Primary care REFerral for EchocaRdiogram (REFER) in heart failure: A diagnostic accuracy study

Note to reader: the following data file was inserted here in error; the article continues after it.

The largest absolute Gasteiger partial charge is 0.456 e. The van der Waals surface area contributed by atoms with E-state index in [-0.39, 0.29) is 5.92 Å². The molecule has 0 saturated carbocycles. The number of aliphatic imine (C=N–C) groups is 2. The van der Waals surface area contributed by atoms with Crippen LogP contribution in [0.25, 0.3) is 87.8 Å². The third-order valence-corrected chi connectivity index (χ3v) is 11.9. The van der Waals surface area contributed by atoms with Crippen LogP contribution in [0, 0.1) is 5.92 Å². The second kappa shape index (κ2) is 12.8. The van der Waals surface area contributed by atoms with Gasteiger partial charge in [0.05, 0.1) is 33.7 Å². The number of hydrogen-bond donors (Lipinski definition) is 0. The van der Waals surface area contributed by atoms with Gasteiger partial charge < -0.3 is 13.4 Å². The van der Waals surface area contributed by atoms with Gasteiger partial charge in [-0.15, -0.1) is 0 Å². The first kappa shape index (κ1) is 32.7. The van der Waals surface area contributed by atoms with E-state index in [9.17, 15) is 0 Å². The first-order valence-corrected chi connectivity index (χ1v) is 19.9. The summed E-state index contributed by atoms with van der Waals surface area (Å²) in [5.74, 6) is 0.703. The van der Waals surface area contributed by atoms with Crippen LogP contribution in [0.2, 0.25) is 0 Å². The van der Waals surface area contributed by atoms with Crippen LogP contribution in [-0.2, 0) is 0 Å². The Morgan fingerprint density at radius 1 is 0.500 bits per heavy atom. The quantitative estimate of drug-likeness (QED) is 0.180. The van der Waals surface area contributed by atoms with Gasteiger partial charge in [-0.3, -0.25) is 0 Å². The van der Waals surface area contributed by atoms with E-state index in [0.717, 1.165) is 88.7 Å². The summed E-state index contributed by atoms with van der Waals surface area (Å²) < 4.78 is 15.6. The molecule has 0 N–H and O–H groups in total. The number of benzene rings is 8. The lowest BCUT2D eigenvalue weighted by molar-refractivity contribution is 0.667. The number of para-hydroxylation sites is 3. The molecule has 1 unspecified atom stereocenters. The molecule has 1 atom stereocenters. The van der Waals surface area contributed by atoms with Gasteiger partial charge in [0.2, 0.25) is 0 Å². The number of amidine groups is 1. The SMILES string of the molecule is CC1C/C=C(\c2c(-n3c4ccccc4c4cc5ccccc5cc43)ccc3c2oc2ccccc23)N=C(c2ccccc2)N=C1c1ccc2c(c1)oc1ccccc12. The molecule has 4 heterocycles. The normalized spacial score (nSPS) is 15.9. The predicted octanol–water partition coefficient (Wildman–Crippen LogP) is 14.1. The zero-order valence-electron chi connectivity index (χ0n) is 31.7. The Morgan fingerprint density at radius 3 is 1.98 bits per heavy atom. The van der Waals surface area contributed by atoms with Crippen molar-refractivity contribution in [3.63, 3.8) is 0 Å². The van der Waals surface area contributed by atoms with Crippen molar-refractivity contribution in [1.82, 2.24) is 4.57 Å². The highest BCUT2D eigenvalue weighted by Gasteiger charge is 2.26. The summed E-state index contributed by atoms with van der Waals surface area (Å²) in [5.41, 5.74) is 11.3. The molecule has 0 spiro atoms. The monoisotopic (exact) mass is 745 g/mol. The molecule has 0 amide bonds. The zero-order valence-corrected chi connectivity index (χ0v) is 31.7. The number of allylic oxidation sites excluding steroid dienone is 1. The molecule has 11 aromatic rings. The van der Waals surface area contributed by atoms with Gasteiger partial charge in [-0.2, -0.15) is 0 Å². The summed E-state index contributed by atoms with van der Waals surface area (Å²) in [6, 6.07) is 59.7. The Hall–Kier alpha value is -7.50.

© British Journal of General Practice 2017. Background Symptoms of breathlessness, fatigue, and ankle swelling are common in general practice but deciding which patients are likely to have heart failure is challenging. Aim To evaluate the performance of a clinical decision rule (CDR), with or without N-Terminal pro-B type natriuretic peptide (NT-proBNP) assay, for identifying heart failure. Design and setting Prospective, observational, diagnostic validation study of patients aged >55 years, presenting with shortness of breath, lethargy, or ankle oedema, from 28 general practices in England. Method The outcome was test performance of the CDR and natriuretic peptide test in determining a diagnosis of heart failure. The reference standard was an expert consensus panel of three cardiologists. Results Three hundred and four participants were recruited, with 104 (34.2%; 95% confidence interval [CI] = 28.9 to 39.8) having a confirmed diagnosis of heart failure. The CDRproBNP had a sensitivity of 90.4% (95% CI = 83.0 to 95.3) and specificity 45.5% (95% CI = 38.5 to 52.7). NT-proBNP level alone with a cut-off <400 pg/ ml had sensitivity 76.9% (95% CI = 67.6 to 84.6) and specificity 91.5% (95% CI = 86.7 to 95.0). At the lower cut-off of NT-proBNP <125 pg/ml, sensitivity was 94.2% (95% CI = 87.9 to 97.9) and specificity 49.0% (95% CI = 41.9 to 56.1). Conclusion At the low threshold of NT-proBNP <125 pg/ml, natriuretic peptide testing alone was better than a validated CDRproBNP in determining which patients presenting with symptoms went on to have a diagnosis of heart failure. The higher NT-proBNP threshold of 400 pg/ml may mean more than one in five patients with heart failure are not appropriately referred. Guideline natriuretic peptide thresholds may need to be revised.